By Kang Hyun-kyung
China sided with the rest of the world to impose sanctions on North Korea last year after the latter launched missiles and conducted an underground nuclear test, condemning Pyongyang for escalating tensions on the Korean Peninsula.
However, it has remained silent over the North torpedoing the South Korean Navy ship Cheonan, claiming the lives of 46 sailors in March.
China's double standard on the reclusive state's belligerent behavior has prompted experts to speculate over its motives.
Professor Kenneth Quinones, dean of research evaluation of Japan's Akita International University, told The Korea Times that there has been a change in China's policy toward North Korea since it supported the U.N. Security Council (UNSC) sanctions last year.
"China's approval of U.N. sanctions last year caused an intense debate within the Chinese government over whether to use pressure or to try to induce North Korea's cooperation," the former U.S. diplomat said.
Quinones said the foreign ministry preferred using international pressure but the Chinese Communist Party and the People's Liberation Army preferred using inducement.
"The party and the army won the debate so after the U.N. sanctions that were approved in June, China moderated its policy toward Pyongyang," he said.
Some experts observed China learned a lesson that sanctions beget another bellicose act and that the side effect might cause the patron to rethink punitive actions.
Drew Thompson, director of China Studies at the Nixon Center in Washington, D.C., noted that the level of tension on the Korean Peninsula is higher now than last year.
"The domestic situation in North Korea is even less stable than last year. The transition of power, Kim Jong-il's health and the economic, social and possible political impact of the disastrous currency reevaluation are likely factors for this rise in tension which is spilling over North Korea's border," he told The Korea Times.
His comments came hours before Chun Yung-woo, second vice foreign minister, returned to Seoul Wednesday empty handed after wrapping up a two-day visit to China.
During the trip, the South Korean envoy met with several high-ranking Chinese officials to try and persuade them to join the Seoul-led effort to lock the North into appropriate codes of conduct.
South Korea initiated the diplomatic effort in retaliation for the North Korean torpedo attack.
Diplomacy, however, appeared to reveal its limitations as the South Korean envoy allegedly failed to influence China to look beyond its so-called strategic interests on the Korean Peninsula.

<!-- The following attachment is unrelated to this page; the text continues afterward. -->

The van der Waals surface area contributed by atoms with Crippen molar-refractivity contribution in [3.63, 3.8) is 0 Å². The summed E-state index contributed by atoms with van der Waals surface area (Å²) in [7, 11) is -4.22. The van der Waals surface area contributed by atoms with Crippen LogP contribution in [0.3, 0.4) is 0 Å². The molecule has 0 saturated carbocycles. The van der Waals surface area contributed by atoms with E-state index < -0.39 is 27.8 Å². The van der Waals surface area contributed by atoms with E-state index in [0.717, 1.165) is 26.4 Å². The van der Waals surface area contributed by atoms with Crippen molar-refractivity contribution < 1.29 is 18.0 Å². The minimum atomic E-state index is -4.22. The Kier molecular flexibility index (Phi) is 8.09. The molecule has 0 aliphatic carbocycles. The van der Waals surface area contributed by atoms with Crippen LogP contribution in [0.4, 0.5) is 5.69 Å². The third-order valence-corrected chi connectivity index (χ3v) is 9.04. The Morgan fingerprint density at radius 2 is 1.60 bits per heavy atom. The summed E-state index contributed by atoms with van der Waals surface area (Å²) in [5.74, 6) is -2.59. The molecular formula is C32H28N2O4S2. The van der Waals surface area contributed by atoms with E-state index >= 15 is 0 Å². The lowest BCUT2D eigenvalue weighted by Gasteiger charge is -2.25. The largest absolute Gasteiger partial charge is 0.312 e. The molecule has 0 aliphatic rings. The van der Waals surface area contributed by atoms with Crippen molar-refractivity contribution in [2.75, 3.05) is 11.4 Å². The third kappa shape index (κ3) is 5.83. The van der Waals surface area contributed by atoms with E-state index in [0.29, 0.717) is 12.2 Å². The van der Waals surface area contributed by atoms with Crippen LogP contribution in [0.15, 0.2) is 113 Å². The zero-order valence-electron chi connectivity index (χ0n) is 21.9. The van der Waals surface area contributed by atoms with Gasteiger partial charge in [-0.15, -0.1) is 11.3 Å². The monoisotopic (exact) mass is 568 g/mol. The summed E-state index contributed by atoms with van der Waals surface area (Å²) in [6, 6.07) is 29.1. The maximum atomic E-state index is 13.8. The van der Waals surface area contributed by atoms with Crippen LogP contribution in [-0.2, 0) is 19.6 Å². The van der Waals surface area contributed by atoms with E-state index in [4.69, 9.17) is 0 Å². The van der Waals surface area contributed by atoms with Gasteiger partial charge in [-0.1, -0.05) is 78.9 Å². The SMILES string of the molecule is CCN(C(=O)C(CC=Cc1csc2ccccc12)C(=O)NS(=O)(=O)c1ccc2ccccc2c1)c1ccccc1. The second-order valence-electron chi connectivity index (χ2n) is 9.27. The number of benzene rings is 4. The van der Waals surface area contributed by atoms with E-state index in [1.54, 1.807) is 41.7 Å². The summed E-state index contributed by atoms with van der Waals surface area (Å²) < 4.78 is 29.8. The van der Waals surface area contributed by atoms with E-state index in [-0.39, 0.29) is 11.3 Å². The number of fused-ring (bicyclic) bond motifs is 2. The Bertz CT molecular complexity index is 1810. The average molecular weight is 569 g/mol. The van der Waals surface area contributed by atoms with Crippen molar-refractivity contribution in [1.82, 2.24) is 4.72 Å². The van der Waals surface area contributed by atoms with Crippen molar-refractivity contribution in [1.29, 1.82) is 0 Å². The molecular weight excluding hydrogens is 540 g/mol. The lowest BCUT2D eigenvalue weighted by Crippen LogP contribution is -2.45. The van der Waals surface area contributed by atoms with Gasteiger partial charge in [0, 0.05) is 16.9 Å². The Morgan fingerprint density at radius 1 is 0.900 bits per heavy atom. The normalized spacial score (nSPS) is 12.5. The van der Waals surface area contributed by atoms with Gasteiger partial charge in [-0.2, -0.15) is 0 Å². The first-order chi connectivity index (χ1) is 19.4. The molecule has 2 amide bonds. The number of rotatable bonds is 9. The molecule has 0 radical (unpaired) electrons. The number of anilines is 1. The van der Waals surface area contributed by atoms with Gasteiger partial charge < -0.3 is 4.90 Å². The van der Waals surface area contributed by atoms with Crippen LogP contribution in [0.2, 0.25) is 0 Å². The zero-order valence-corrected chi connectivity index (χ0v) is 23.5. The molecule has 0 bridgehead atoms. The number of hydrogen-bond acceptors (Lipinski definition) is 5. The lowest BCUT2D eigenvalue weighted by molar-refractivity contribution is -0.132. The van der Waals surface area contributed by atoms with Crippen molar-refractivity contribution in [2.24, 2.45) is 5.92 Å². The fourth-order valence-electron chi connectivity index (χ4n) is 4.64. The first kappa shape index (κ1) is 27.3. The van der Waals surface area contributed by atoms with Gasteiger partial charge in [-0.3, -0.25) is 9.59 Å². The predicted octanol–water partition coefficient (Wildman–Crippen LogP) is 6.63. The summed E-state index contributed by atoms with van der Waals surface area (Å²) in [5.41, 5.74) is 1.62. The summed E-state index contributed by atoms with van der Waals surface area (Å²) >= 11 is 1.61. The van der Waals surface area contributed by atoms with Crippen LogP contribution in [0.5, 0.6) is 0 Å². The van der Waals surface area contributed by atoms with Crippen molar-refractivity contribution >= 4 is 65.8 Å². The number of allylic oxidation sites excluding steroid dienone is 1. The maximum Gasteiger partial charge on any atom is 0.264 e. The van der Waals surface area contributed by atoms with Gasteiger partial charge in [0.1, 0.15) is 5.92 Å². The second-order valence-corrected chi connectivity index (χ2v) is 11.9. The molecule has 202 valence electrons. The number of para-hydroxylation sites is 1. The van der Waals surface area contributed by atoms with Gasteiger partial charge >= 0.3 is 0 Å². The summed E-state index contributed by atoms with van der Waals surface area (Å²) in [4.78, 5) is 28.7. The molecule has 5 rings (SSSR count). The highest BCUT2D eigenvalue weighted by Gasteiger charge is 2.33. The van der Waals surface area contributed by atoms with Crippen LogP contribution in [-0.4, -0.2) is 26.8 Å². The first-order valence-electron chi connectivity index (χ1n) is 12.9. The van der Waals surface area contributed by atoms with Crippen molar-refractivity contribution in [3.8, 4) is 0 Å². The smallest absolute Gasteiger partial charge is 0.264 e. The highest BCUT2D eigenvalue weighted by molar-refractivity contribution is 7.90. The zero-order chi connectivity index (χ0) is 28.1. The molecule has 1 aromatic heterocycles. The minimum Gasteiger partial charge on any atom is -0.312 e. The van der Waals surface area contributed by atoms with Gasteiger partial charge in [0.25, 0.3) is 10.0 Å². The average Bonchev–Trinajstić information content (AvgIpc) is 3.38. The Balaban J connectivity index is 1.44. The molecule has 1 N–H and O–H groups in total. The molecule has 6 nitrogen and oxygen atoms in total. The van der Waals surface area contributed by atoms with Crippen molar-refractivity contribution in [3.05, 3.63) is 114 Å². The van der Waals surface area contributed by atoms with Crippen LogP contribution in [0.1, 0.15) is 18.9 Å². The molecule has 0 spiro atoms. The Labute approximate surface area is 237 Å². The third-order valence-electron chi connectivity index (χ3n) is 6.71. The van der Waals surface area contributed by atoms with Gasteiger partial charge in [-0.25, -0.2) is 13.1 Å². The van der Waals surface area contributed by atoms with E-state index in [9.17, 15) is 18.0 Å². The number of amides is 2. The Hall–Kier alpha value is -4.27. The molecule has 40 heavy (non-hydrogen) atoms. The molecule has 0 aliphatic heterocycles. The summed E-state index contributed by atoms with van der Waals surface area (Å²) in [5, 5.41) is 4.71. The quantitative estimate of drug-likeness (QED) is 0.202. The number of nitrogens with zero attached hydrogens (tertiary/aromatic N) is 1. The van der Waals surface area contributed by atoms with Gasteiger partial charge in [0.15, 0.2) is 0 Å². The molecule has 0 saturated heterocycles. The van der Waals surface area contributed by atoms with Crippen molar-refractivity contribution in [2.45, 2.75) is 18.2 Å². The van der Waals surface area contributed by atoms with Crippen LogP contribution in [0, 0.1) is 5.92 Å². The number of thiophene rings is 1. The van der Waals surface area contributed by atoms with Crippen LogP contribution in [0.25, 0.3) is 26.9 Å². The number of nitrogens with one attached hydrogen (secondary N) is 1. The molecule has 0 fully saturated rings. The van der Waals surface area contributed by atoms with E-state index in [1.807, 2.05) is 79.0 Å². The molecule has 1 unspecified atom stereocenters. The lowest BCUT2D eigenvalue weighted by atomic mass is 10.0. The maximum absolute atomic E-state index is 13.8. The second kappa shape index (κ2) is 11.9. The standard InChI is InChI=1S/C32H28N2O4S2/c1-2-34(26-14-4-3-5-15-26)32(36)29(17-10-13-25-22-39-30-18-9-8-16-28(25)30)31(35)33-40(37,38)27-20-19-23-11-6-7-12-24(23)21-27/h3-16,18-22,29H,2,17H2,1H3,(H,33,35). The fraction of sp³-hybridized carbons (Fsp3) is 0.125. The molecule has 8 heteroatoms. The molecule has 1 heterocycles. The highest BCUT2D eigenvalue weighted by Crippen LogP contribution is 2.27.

Beijing reportedly remained unchanged in its position to shield Pyongyang from coordinated punitive measures over the Cheonan case.
According to media reports, China is unwilling to join any UNSC statements or resolution if they specify North Korea as a player responsible for the act.
'Sanctions beget another provocation'
Thompson pointed to the negative fallout of China joining the effort to punish North Korea at the UNSC as a possible clue that can help Beijing's decode double standard.
"Some Chinese might determine that China's support for the U.N. resolution last year might have contributed to North Korea's decision to launch a torpedo attack on a South Korean vessel, and therefore conclude that supporting another effort at the UNSC will not deter provocations," he said. "(Sanctions) might even encourage more provocations."
In a report titled, "Shades of Red: China's Debate over North Korea," the International Crisis Group said that China was angered by the North Korean bellicose acts last year and tried to reprimand Pyongyang, but "in a controlled way that would protect Chinese interests."
Beijing prioritizes stability over denuclearization of the Korean Peninsula and it is deeply worried over a possible U.S. military presence north of the Military Demarcation Line in case social unrest in the North leads to a precipitous reunification of the two Koreas.
"China negotiated for over two weeks to ensure that UNSC Resolution 1874 was strong enough to satisfy the United States and its allies yet sufficiently restrained in its effects to mitigate any damage to the North Korean regime," the group said.
Professor Quinones observed China will try to avoid doing anything that would alter its current balanced policies toward both Koreas.
"Punishing North Korea over the Cheonan incident would undermine this balance," he said.
'Cheonan is a domestic issue'
Meanwhile, Foreign Minister Yu Myung-hwan said in an interview last week that China perceived the Cheonan case as a domestic issue, not an international one, whereas South Korea is pushing for global action against the North.
His remarks hinted Beijing believes Seoul should sit down with Pyongyang to resolve the torpedo attack and that the incident is not something that necessarily needs to be addressed at an international level.
The minister confessed that the perception gap between the two made it difficult for the South to convince China to join the effort to force the North to take the consequences of its deeds at the UNSC.
Based on his observation, China's double standard on North Korea stemmed from the belief that the communist state's nuclear threats such as that of last year, posed a common security threat to the international community including China and Russia, but that its torpedo attack on the warship alarmed only South Korea.
Quinones noted that he thinks "it is unrealistic for the government in Seoul to expect Beijing to support a sanctions resolution against North Korea at the UNSC."
"Nevertheless, President Lee Myung-bak must convince the South Korean people that he is pressing for resolute punishment of North Korea. By pressing for it, he can blame China for blocking such a resolution," he advised.